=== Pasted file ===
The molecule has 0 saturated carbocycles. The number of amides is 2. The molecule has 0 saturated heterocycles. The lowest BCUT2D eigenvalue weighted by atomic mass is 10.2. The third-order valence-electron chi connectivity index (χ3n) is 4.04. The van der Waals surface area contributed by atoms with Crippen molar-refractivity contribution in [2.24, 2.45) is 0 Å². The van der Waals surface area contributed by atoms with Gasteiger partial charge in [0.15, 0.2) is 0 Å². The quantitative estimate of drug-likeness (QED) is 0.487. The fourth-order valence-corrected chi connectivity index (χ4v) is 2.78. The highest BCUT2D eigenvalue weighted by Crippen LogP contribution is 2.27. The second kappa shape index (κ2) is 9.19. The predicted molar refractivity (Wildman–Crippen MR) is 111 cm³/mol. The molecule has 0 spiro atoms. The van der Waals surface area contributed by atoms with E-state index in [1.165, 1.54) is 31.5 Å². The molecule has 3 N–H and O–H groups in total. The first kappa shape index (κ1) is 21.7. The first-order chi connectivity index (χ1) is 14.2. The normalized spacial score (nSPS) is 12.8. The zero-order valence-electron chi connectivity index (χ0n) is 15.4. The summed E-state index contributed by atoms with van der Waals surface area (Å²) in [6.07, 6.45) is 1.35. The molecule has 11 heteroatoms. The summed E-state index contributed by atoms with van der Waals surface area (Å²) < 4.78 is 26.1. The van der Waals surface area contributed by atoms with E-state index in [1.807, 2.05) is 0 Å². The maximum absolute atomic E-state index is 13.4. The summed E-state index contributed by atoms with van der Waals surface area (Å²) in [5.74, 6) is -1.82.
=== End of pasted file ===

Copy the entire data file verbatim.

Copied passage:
The molecule has 0 saturated carbocycles. The number of amides is 2. The molecule has 0 saturated heterocycles. The lowest BCUT2D eigenvalue weighted by atomic mass is 10.2. The third-order valence-electron chi connectivity index (χ3n) is 4.04. The van der Waals surface area contributed by atoms with Crippen molar-refractivity contribution in [2.24, 2.45) is 0 Å². The van der Waals surface area contributed by atoms with Gasteiger partial charge in [0.15, 0.2) is 0 Å². The quantitative estimate of drug-likeness (QED) is 0.487. The fourth-order valence-corrected chi connectivity index (χ4v) is 2.78. The highest BCUT2D eigenvalue weighted by Crippen LogP contribution is 2.27. The second kappa shape index (κ2) is 9.19. The predicted molar refractivity (Wildman–Crippen MR) is 111 cm³/mol. The molecule has 0 spiro atoms. The van der Waals surface area contributed by atoms with E-state index in [1.165, 1.54) is 31.5 Å². The molecule has 3 N–H and O–H groups in total. The first kappa shape index (κ1) is 21.7. The first-order chi connectivity index (χ1) is 14.2. The normalized spacial score (nSPS) is 12.8. The zero-order valence-electron chi connectivity index (χ0n) is 15.4. The summed E-state index contributed by atoms with van der Waals surface area (Å²) in [6.07, 6.45) is 1.35. The molecule has 11 heteroatoms. The summed E-state index contributed by atoms with van der Waals surface area (Å²) < 4.78 is 26.1. The van der Waals surface area contributed by atoms with E-state index in [1.807, 2.05) is 0 Å². The maximum absolute atomic E-state index is 13.4. The summed E-state index contributed by atoms with van der Waals surface area (Å²) in [5.74, 6) is -1.82.